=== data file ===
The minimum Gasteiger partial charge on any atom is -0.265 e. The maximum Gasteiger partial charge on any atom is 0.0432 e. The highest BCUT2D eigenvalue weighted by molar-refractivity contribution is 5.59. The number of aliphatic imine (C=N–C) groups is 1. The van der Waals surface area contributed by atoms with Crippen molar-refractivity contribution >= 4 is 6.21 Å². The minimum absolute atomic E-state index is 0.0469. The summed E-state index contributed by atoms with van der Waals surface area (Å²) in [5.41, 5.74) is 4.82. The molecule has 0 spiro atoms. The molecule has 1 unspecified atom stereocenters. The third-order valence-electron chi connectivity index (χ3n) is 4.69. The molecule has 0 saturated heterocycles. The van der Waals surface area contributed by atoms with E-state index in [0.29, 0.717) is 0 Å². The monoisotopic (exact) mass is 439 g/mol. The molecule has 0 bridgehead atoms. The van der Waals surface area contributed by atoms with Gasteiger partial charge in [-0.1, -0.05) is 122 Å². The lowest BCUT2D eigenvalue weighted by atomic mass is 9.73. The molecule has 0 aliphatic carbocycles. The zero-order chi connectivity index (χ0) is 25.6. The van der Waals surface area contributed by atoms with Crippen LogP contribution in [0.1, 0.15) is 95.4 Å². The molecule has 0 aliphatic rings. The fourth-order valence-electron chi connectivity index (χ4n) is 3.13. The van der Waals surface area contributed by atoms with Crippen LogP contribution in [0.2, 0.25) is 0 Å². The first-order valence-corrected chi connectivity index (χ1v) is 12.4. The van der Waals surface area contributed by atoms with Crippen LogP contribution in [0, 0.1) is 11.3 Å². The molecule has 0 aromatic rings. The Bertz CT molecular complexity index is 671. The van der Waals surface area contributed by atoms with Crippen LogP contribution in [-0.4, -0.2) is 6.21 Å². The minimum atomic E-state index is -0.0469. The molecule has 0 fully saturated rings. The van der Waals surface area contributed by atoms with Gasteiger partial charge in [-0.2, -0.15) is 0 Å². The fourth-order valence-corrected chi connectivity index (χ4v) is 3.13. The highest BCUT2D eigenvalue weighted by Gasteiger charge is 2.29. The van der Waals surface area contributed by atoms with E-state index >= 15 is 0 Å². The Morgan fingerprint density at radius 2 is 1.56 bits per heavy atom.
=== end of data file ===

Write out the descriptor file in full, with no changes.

The minimum Gasteiger partial charge on any atom is -0.265 e. The maximum Gasteiger partial charge on any atom is 0.0432 e. The highest BCUT2D eigenvalue weighted by molar-refractivity contribution is 5.59. The number of aliphatic imine (C=N–C) groups is 1. The van der Waals surface area contributed by atoms with Crippen molar-refractivity contribution >= 4 is 6.21 Å². The minimum absolute atomic E-state index is 0.0469. The summed E-state index contributed by atoms with van der Waals surface area (Å²) in [5.41, 5.74) is 4.82. The molecule has 0 spiro atoms. The molecule has 1 unspecified atom stereocenters. The third-order valence-electron chi connectivity index (χ3n) is 4.69. The molecule has 0 saturated heterocycles. The van der Waals surface area contributed by atoms with E-state index in [0.29, 0.717) is 0 Å². The monoisotopic (exact) mass is 439 g/mol. The molecule has 0 bridgehead atoms. The van der Waals surface area contributed by atoms with Gasteiger partial charge in [-0.1, -0.05) is 122 Å². The lowest BCUT2D eigenvalue weighted by atomic mass is 9.73. The molecule has 0 aliphatic carbocycles. The zero-order chi connectivity index (χ0) is 25.6. The van der Waals surface area contributed by atoms with Crippen LogP contribution in [0.1, 0.15) is 95.4 Å². The molecule has 0 aliphatic rings. The fourth-order valence-electron chi connectivity index (χ4n) is 3.13. The van der Waals surface area contributed by atoms with Crippen LogP contribution in [0.2, 0.25) is 0 Å². The first-order valence-corrected chi connectivity index (χ1v) is 12.4. The van der Waals surface area contributed by atoms with Crippen LogP contribution in [0, 0.1) is 11.3 Å². The molecule has 0 aromatic rings. The Bertz CT molecular complexity index is 671. The van der Waals surface area contributed by atoms with Crippen LogP contribution in [-0.4, -0.2) is 6.21 Å². The minimum atomic E-state index is -0.0469. The molecule has 0 fully saturated rings. The van der Waals surface area contributed by atoms with Gasteiger partial charge in [-0.2, -0.15) is 0 Å². The fourth-order valence-corrected chi connectivity index (χ4v) is 3.13. The highest BCUT2D eigenvalue weighted by Gasteiger charge is 2.29. The van der Waals surface area contributed by atoms with E-state index >= 15 is 0 Å². The Morgan fingerprint density at radius 2 is 1.56 bits per heavy atom.